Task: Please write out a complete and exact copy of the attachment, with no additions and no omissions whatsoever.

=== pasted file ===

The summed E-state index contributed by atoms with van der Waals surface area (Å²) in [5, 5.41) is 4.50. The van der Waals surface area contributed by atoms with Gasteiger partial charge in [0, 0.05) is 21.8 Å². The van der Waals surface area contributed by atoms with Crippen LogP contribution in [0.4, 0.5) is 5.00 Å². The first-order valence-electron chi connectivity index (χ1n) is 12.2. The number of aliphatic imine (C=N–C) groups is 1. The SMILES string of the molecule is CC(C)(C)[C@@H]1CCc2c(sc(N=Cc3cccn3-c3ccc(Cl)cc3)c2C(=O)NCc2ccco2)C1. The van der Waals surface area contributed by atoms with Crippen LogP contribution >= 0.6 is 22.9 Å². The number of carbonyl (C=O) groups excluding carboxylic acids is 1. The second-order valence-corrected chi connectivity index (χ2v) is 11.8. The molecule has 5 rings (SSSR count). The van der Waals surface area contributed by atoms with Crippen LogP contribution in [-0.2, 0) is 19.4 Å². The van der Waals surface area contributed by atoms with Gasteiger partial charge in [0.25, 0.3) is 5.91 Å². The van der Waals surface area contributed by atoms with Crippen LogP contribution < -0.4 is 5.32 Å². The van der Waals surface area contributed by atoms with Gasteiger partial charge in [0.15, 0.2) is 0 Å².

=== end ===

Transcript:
The summed E-state index contributed by atoms with van der Waals surface area (Å²) in [5, 5.41) is 4.50. The van der Waals surface area contributed by atoms with Gasteiger partial charge in [0, 0.05) is 21.8 Å². The van der Waals surface area contributed by atoms with Crippen LogP contribution in [0.4, 0.5) is 5.00 Å². The first-order valence-electron chi connectivity index (χ1n) is 12.2. The number of aliphatic imine (C=N–C) groups is 1. The SMILES string of the molecule is CC(C)(C)[C@@H]1CCc2c(sc(N=Cc3cccn3-c3ccc(Cl)cc3)c2C(=O)NCc2ccco2)C1. The van der Waals surface area contributed by atoms with Crippen LogP contribution >= 0.6 is 22.9 Å². The number of carbonyl (C=O) groups excluding carboxylic acids is 1. The second-order valence-corrected chi connectivity index (χ2v) is 11.8. The molecule has 5 rings (SSSR count). The van der Waals surface area contributed by atoms with Crippen LogP contribution in [-0.2, 0) is 19.4 Å². The van der Waals surface area contributed by atoms with Gasteiger partial charge in [0.25, 0.3) is 5.91 Å². The van der Waals surface area contributed by atoms with Crippen LogP contribution < -0.4 is 5.32 Å². The van der Waals surface area contributed by atoms with Gasteiger partial charge in [0.15, 0.2) is 0 Å².